Migrants asked to use the application to seek asylum in the US; advocates raise concerns

People in Mexico seeking U.S. asylum are now required to use a mobile app, but activists remain concerned about how the data it collects will be used and the large number of migrants who may lack the technology to use it. .

The CBP One app had already been used by the administration for some purposes, but it was officially expanded to allow asylum seekers to be shortlisted. Those who qualify are given appointments for a date and port of entry where they can enter the US and begin their asylum application process.

The app is also being used for individuals from Cuba, Haiti, Nicaragua, and Venezuela with sponsors in the US to begin the process for parole in the country for two years.

Since its activation last week, the app has been in such demand that it tells applicants that it has run out of appointments, according to Mexican officials and a dozen immigrants, some of whom shared screenshots of their phones with Reuters.

Many migrants have phones, but others arrive without them or have limited or no access to Wi-Fi. Some lose phones or have them stolen on their travels.

“One of our main concerns about the app is how it will affect accessibility, and one of the things we are concerned about is how difficult it is to use the app for people who may not know they need a phone to access it, who may not have good Wi-Fi connection and those who don’t understand the process of registering, creating a password, getting two-step verification,” said Raúl Pinto, lead attorney for the American Immigration Council.

Pinto said there are concerns about how people will gain access to apply for asylum at a port of entry if they don’t have the ability to download the application from where they are.

The administration wants to move away from third parties that help people use the apps and have people apply directly. Pinto said international organizations previously had access to the app through their own phones and were able to help provide people in need with Wi-Fi and internet access.

But he said there were reports of abuse; some non-profit organizations refused to use the app, and some third parties charged money to help people use it.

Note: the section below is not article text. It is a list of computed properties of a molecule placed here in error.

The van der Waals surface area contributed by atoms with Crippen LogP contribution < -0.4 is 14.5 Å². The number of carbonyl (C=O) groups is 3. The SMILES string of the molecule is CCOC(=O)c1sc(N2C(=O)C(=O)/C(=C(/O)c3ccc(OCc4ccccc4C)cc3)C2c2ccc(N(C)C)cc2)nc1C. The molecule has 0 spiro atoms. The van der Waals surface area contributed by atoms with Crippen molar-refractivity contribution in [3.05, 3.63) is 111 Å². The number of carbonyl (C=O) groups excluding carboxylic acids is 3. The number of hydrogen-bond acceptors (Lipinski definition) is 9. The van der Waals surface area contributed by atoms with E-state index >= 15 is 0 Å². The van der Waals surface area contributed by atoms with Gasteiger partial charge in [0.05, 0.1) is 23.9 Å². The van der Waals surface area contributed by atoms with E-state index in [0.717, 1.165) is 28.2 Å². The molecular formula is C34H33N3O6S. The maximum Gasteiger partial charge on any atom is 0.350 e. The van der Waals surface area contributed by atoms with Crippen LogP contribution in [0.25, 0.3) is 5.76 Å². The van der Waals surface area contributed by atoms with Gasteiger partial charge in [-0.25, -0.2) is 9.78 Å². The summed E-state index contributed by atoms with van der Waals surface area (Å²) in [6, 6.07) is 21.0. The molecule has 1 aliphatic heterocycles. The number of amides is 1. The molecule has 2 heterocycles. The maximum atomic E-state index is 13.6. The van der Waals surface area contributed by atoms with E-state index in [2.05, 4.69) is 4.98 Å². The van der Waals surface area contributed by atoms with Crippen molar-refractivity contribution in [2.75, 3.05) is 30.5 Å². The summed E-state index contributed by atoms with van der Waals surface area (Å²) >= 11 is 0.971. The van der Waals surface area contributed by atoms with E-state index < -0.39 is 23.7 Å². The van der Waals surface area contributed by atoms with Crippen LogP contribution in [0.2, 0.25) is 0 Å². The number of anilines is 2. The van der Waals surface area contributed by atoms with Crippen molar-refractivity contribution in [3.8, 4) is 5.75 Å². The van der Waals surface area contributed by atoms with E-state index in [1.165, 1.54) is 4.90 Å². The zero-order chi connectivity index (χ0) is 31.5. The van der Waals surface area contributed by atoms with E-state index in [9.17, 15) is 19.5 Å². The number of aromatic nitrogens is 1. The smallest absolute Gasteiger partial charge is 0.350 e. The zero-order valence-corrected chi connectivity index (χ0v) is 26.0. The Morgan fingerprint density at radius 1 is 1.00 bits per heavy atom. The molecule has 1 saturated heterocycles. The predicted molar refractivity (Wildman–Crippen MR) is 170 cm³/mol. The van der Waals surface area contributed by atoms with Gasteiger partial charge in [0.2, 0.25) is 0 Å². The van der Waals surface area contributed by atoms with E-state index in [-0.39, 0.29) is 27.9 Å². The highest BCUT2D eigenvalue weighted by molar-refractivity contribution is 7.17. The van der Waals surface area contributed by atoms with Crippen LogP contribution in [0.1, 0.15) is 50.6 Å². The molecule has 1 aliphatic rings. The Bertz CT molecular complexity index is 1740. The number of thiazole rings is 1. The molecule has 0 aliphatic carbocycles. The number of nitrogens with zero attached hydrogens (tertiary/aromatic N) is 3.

“The efforts to make it more accessible are laudable, and at the same time allowing technology to make the process more convenient, I think that’s something to consider,” Pinto said. But he questioned whether the administration is making all the information people need to use it available and widely accessible.

Darryl Morin, president and CEO of advocacy group Forward Latino, said he tried the app and was frustrated.

“I consider myself an educated man and I still find it extremely complicated,” Morin told NBC News.

The groups have also raised concerns about how the personal information of app users will be used and stored. Pinto said the app doesn’t store people’s information, but information entered into CBP One passes through other government databases, some of which can store the information for years.

The app also has GPS tracking technology that has raised red flags, although the federal government has said it won’t be used for surveillance. You can use facial recognition technology, a technology that has been shown to have biases.

“I think it’s important that the app not be used as the only method because we anticipate that not everyone will be able to use it,” Pinto said. He said the government must continue to provide resources at ports of entry so they can still walk and seek “the protection they desperately need.”

At the border, Rubén García, director of the El Paso Annunciation House, which houses migrants, said they are receiving 75 to 85 people a day who have been allowed to seek asylum in the U.S. under a exception to the pandemic law, Title 42, which allows few people to apply for asylum, but contains some exceptions.

He said there are signs the number could increase to 100 to 150 and he thinks the app would make the process more organized.

“If it were up to me, I would have 300 to 400 people coming every day that way and I wouldn’t have to cross the wall and other dangerous things,” he said.

Giovanny Castellanos, who is from Venezuela, had been waiting on the Mexican side of the US-Mexico border for months to enter the US. He lined up Wednesday to enter Laredo, Texas, from Nuevo Laredo, Mexico, reported Reuters. He recommended migrants avoid taking risks to cross the border and use the app instead.

Another migrant from Venezuela, whom Reuters identified only by her first name, Alejandra, entered El Paso, Texas from Ciudad Juárez, Mexico.

“I’m very excited, I can’t wait to see my family,” she said.

But the experience was a little different for José Huerta, a Venezuelan migrant in Ciudad Juárez. The app gave him an appointment to cross the border in Tijuana, Mexico, across the border from San Diego, California, about 746 miles west of Ciudad Juárez.

“I have no money, now I have to walk,” he told Reuters.

The United States has seen crowds of people trying to enter the border city of El Paso from Ciudad Juárez. The shelters have been so full that people have been sleeping on the streets in freezing temperatures. Others waited without adequate clothing for the low temperatures on the Mexico side for the opportunity to enter.

The city declared an emergency in order to change and receive funds to respond. The Texas governor sent members and teams of the National Guard and soldiers from the Department of Public Safety placed barbed wire at the border.

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